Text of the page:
Why I'm So Torn About Shots Fired

Photo: Fred Norris/FOX.
We are on the eve of Fox’s new drama series, Shots Fired. The new 10-part series that covers the killing of an unarmed 22-year-old at the hands of police and a community on the hunt for answers. Obviously this is an issue that has strongly captured the attention of Americans in the past few years. Violence at the hands of police has been at the centre of grassroots movements like Black Lives Matter and in the centre of our national presidential debates. It makes sense that producers would feel inspired to bring this conversation to television. But I’m on the fence about it and am still debating whether or not I’ll be tuning in.
First of all, this series feels like it came about too soon. The violence that communities of colour experience at the hands of police has not been eradicated. In fact, we are currently living under an administration that thinks police, and not the communities who have to live under their jurisdictions, who need protecting. Meanwhile, the families of people slain by police are still mourning and the communities are still trying to recover.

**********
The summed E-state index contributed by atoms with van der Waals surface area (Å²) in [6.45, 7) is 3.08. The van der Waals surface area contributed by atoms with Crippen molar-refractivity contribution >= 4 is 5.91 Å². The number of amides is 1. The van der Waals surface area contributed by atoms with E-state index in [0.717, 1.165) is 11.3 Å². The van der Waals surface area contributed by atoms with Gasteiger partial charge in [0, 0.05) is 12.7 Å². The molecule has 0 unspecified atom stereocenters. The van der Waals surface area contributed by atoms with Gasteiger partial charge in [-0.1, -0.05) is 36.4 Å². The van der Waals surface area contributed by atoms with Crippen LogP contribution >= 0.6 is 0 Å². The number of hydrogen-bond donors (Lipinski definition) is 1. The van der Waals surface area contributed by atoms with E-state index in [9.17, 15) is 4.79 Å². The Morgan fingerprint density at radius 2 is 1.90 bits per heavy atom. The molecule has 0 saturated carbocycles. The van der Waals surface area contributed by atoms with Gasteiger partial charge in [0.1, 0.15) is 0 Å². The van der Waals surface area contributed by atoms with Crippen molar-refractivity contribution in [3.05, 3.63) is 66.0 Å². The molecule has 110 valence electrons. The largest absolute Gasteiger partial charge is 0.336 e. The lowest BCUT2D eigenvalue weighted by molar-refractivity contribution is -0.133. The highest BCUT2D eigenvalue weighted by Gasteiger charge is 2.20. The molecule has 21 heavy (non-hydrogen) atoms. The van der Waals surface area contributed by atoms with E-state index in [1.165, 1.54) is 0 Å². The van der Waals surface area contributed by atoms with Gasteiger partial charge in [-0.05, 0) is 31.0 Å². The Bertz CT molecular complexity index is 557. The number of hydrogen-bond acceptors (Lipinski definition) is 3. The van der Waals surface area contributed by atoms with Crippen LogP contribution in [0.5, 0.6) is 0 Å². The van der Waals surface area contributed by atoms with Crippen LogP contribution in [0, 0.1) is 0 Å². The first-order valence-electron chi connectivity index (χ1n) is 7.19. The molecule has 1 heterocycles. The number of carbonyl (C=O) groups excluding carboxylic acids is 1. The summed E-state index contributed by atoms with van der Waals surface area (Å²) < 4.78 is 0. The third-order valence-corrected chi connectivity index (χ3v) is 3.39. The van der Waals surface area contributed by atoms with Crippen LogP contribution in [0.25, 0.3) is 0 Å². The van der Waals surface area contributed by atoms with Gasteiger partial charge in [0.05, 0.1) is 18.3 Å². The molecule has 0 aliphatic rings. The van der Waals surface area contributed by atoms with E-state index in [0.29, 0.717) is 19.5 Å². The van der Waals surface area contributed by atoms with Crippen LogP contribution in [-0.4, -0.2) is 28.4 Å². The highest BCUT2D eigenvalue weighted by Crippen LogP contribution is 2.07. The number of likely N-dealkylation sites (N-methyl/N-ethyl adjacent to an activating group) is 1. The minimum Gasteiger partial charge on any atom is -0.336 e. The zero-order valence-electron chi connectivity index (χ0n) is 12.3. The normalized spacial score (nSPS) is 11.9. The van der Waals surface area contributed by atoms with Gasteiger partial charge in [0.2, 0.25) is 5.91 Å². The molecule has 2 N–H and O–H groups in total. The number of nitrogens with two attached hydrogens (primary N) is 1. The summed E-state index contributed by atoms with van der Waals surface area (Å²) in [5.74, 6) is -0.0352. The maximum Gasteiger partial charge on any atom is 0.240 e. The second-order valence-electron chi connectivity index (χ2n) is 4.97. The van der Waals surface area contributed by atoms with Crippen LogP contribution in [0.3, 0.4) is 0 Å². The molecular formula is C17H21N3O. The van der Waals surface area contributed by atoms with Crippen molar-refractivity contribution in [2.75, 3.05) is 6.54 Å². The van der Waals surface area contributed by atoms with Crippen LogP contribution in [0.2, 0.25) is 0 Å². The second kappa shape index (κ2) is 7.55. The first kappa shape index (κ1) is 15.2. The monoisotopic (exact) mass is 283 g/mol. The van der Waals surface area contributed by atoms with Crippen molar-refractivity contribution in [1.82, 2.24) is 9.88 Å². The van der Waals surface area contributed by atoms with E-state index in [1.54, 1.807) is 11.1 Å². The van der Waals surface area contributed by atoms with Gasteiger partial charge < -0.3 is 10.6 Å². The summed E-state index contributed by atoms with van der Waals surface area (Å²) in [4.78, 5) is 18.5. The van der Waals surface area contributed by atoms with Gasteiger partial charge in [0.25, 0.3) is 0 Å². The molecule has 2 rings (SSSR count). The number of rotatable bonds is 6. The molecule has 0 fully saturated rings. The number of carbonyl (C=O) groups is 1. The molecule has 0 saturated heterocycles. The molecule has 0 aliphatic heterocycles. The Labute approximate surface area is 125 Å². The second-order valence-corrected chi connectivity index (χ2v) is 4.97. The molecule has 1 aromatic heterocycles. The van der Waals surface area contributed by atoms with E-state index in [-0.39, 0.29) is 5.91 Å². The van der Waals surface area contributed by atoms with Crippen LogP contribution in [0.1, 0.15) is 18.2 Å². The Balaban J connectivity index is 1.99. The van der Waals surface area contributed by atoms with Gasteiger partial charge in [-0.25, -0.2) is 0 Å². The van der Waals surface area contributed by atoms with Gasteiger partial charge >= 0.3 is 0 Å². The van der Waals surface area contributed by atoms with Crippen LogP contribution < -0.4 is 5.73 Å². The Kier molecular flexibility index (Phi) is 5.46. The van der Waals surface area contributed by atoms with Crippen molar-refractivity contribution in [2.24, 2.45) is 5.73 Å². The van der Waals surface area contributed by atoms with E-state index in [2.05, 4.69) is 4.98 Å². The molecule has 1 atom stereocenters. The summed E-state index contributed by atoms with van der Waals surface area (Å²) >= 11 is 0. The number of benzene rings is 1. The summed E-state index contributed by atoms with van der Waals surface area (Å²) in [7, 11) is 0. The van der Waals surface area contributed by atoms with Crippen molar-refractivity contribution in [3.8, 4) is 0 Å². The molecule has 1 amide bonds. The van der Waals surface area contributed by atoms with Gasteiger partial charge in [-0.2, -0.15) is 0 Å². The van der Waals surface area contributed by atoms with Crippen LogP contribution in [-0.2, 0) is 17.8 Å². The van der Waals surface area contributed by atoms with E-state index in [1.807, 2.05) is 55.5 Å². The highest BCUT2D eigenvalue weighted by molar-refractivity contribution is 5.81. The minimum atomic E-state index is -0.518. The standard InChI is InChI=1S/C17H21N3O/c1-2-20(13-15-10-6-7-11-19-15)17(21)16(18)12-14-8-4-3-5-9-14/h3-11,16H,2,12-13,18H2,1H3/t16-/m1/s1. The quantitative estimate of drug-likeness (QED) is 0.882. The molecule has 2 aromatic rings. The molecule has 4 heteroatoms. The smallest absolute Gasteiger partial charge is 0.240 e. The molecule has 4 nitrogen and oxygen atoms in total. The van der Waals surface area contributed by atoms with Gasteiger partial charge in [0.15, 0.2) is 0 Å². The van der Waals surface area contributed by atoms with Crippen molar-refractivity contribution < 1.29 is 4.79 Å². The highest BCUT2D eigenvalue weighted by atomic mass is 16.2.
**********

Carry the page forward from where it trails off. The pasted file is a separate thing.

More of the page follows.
Not to mention, it’s already extremely triggering to scroll through social media and be confronted with police violence on a regular basis. News coverage of said incidents often feels inescapable and inauthentic. That this kind of story is once again being packaged for entertainment just feels like more clickbait. These incidents have already been sensationalised enough.
And then there is the irony of a show like this being on Fox. I can’t help but feel like the same network that is known for running news that criminalises victims of police violence is trolling me. From the preview, a white guy is shot by a Black officer. The prosecutor and investigator on the case are both Black. By flipping the script (no pun intended) are the show creators adding another layer of nuance, or trying to throw us off the scent of the racial biases that negatively influence how people of colour are treated by law enforcement?
However, with Sanaa Lathan leading the cast, I’m inclined to think that Shots Fired might be worth it. It is also being co-produced by Gina Prince-Bythewood, the producer of Love & Basketball. Hopefully the show will add something meaningful to conversations about race and justice after all.

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